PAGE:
ants army

By Jos Weale

These incredible shots show the terrifying moment an army of soldier ants marched in unison after plundering a rival termite nest – and carrying off their babies for food.

The close-up photographs show off the Matabele ants creating a formidable column after one of their notorious raids, where they invade termite homes, kill, and steal their young for food.


The skin-crawling but rare sight was snapped by Lisl Moolman in Kruger National Park, South Africa, as the marauding troop defiantly crossed the road in front of her car following their invasion.

The 43-year-old wildlife photographer quickly pulled over to get up-close with the brutal bugs, which are among the largest ants in the world.

Lisl, based in Phalaborwa, South Africa, said: “These ants are formidable, they easily measure 20 millimetres in length.


“They were marching over the road, creating quite an impressive image – they looked just like an army.

“It’s easy to notice the ants when they cross the road in a column-like party. I really like the formation they create.

“They’d been stealing the eggs and nymphs as food.”

Lisl, who has been snapping stunning wildlife in South Africa for five years, said she relished the opportunity to get up-close and personal with the creatures.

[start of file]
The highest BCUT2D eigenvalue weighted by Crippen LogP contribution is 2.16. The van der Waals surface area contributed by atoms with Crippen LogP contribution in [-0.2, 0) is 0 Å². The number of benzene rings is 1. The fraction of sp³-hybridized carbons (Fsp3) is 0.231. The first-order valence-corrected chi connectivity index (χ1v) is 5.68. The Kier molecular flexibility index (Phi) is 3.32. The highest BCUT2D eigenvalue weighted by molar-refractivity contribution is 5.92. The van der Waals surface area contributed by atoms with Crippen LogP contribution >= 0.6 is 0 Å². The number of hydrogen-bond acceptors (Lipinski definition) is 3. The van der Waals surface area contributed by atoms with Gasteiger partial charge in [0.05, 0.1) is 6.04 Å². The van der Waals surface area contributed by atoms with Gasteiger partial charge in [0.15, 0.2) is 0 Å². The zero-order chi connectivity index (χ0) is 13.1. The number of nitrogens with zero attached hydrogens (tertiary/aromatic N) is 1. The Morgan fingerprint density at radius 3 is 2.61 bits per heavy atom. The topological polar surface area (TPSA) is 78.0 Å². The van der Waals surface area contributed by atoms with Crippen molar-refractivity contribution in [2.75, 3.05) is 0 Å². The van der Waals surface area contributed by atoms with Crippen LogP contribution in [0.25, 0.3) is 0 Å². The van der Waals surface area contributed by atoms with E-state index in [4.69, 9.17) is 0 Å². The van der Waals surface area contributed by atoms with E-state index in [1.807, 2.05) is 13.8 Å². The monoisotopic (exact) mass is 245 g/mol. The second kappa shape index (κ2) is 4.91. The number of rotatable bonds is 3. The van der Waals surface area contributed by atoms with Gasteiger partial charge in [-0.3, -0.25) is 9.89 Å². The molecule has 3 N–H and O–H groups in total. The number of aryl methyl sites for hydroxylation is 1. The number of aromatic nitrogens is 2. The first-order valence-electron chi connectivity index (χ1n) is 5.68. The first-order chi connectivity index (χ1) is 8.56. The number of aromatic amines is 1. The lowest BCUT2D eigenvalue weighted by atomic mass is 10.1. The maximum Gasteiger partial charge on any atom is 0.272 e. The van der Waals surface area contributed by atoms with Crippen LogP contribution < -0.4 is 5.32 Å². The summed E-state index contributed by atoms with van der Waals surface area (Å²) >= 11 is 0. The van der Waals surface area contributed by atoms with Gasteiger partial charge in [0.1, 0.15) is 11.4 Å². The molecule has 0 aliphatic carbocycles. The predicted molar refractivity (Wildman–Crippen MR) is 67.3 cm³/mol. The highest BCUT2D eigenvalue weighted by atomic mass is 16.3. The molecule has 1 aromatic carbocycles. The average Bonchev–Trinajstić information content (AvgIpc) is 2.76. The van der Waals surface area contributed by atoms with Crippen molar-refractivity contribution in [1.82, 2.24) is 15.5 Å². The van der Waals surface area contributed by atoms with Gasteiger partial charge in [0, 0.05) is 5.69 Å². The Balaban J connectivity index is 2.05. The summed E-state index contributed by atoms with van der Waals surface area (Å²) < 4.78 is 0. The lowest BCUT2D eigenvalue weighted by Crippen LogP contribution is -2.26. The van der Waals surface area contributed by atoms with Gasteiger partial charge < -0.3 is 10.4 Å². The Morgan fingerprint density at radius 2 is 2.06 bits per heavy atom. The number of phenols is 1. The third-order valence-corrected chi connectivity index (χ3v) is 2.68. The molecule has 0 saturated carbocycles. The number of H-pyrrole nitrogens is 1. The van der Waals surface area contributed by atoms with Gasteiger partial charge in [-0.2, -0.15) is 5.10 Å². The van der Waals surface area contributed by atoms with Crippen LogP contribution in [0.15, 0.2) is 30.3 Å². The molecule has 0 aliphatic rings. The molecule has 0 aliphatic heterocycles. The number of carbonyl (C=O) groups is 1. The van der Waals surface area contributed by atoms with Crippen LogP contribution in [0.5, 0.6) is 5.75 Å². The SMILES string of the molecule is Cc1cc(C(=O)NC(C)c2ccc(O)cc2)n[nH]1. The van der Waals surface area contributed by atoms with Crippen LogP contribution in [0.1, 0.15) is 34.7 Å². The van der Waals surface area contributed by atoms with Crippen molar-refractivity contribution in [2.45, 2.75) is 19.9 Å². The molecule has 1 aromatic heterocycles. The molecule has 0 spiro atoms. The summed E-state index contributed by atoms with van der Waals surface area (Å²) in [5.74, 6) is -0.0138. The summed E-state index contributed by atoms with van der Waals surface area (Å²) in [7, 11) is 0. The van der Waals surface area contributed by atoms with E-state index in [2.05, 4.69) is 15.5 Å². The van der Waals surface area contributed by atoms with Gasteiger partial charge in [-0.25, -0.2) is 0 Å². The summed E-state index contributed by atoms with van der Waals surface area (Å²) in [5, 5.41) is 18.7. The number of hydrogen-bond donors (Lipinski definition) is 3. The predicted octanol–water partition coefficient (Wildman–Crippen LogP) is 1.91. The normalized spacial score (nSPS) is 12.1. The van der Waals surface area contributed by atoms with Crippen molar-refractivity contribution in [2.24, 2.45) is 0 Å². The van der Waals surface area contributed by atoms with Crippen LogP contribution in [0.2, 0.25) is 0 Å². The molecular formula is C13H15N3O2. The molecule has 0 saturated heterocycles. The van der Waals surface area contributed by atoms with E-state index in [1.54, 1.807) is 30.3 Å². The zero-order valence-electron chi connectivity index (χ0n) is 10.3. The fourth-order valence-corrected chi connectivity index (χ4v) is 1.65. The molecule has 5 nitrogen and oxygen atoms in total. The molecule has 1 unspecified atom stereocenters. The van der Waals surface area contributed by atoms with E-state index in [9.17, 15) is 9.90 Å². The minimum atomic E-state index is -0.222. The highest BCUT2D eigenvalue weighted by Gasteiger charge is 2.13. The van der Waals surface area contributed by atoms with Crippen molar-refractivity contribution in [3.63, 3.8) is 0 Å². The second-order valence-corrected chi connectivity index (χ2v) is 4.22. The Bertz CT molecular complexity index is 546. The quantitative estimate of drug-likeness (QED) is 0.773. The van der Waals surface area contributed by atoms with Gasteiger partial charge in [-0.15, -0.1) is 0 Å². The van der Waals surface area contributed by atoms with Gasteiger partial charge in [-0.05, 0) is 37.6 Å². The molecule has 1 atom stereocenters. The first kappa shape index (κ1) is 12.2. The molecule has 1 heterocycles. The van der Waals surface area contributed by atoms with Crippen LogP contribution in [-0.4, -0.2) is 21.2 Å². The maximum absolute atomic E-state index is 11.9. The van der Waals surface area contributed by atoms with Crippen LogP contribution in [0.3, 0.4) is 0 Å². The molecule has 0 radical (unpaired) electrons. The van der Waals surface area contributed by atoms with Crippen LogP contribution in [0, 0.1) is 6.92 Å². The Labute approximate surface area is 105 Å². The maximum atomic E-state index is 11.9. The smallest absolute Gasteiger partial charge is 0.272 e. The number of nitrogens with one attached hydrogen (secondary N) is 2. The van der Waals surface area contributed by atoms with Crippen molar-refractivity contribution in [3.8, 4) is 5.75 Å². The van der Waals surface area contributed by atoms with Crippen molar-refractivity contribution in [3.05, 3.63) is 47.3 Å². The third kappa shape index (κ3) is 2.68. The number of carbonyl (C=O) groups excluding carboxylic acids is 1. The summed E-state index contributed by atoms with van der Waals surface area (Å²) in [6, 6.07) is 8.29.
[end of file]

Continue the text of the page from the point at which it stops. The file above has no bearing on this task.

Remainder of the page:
Lisl said: “I think the image portrays the incredible team work and communal organisation of the ants.


“It teaches people about the bio-diversity in nature and the food-cycle.

“It was an impressive moment to watch as they were all moving in the same direction in a column.

“At that stage I wasn’t sure what type of ant it was and after reading up on it later I was surprised by their method of searching for food.

“Many people who have seen these pictures have been stunned and amazed to see the moment in such detail.”

And the ant’s victory march, with their living bounty raised high in their nasty-looking pincers, is something that Lisl claims many people in the area easily miss – sometimes even squashing them en-route.

Lisl said: “These ants are seen occasionally crossing the road but most people don’t see what’s going on and would, in ignorance, drive over these columns.

“When photographing insects, it all depends on the speed at which they move. Fast-moving insects are more difficult to capture.

“No other cars were on the scene so I could park my car in such a position that I could capture the ants in the best way possible.”